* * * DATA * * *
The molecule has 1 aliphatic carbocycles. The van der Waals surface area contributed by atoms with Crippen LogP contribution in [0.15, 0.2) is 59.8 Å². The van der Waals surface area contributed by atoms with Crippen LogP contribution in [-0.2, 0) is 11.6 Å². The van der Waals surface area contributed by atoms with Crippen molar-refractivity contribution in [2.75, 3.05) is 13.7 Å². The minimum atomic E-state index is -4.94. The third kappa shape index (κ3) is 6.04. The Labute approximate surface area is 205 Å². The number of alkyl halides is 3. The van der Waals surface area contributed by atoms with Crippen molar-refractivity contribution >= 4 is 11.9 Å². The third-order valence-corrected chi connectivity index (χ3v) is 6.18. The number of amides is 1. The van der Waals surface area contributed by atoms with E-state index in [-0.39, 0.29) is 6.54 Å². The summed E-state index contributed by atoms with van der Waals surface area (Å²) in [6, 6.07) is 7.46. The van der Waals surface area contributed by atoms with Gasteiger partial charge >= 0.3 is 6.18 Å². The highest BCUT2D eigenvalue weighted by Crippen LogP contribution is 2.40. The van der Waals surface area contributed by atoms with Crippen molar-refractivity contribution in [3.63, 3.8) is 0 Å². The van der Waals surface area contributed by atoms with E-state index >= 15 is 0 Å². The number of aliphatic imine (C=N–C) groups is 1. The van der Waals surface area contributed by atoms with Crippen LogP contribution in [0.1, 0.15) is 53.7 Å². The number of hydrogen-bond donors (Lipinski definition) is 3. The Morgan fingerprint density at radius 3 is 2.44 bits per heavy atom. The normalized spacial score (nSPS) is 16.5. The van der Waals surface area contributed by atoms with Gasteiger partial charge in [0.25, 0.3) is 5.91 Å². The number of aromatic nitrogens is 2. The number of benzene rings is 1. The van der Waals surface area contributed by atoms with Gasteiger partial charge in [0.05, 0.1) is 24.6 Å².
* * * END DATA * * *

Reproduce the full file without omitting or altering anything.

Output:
The molecule has 1 aliphatic carbocycles. The van der Waals surface area contributed by atoms with Crippen LogP contribution in [0.15, 0.2) is 59.8 Å². The van der Waals surface area contributed by atoms with Crippen LogP contribution in [-0.2, 0) is 11.6 Å². The van der Waals surface area contributed by atoms with Crippen molar-refractivity contribution in [2.75, 3.05) is 13.7 Å². The minimum atomic E-state index is -4.94. The third kappa shape index (κ3) is 6.04. The Labute approximate surface area is 205 Å². The number of alkyl halides is 3. The van der Waals surface area contributed by atoms with Crippen molar-refractivity contribution >= 4 is 11.9 Å². The third-order valence-corrected chi connectivity index (χ3v) is 6.18. The number of amides is 1. The van der Waals surface area contributed by atoms with E-state index in [-0.39, 0.29) is 6.54 Å². The summed E-state index contributed by atoms with van der Waals surface area (Å²) in [6, 6.07) is 7.46. The van der Waals surface area contributed by atoms with Gasteiger partial charge >= 0.3 is 6.18 Å². The highest BCUT2D eigenvalue weighted by Crippen LogP contribution is 2.40. The van der Waals surface area contributed by atoms with Crippen molar-refractivity contribution in [3.63, 3.8) is 0 Å². The van der Waals surface area contributed by atoms with E-state index >= 15 is 0 Å². The number of aliphatic imine (C=N–C) groups is 1. The van der Waals surface area contributed by atoms with Crippen LogP contribution in [0.1, 0.15) is 53.7 Å². The number of hydrogen-bond donors (Lipinski definition) is 3. The Morgan fingerprint density at radius 3 is 2.44 bits per heavy atom. The normalized spacial score (nSPS) is 16.5. The van der Waals surface area contributed by atoms with Gasteiger partial charge in [0.25, 0.3) is 5.91 Å². The number of aromatic nitrogens is 2. The number of benzene rings is 1. The van der Waals surface area contributed by atoms with Gasteiger partial charge in [0.05, 0.1) is 24.6 Å².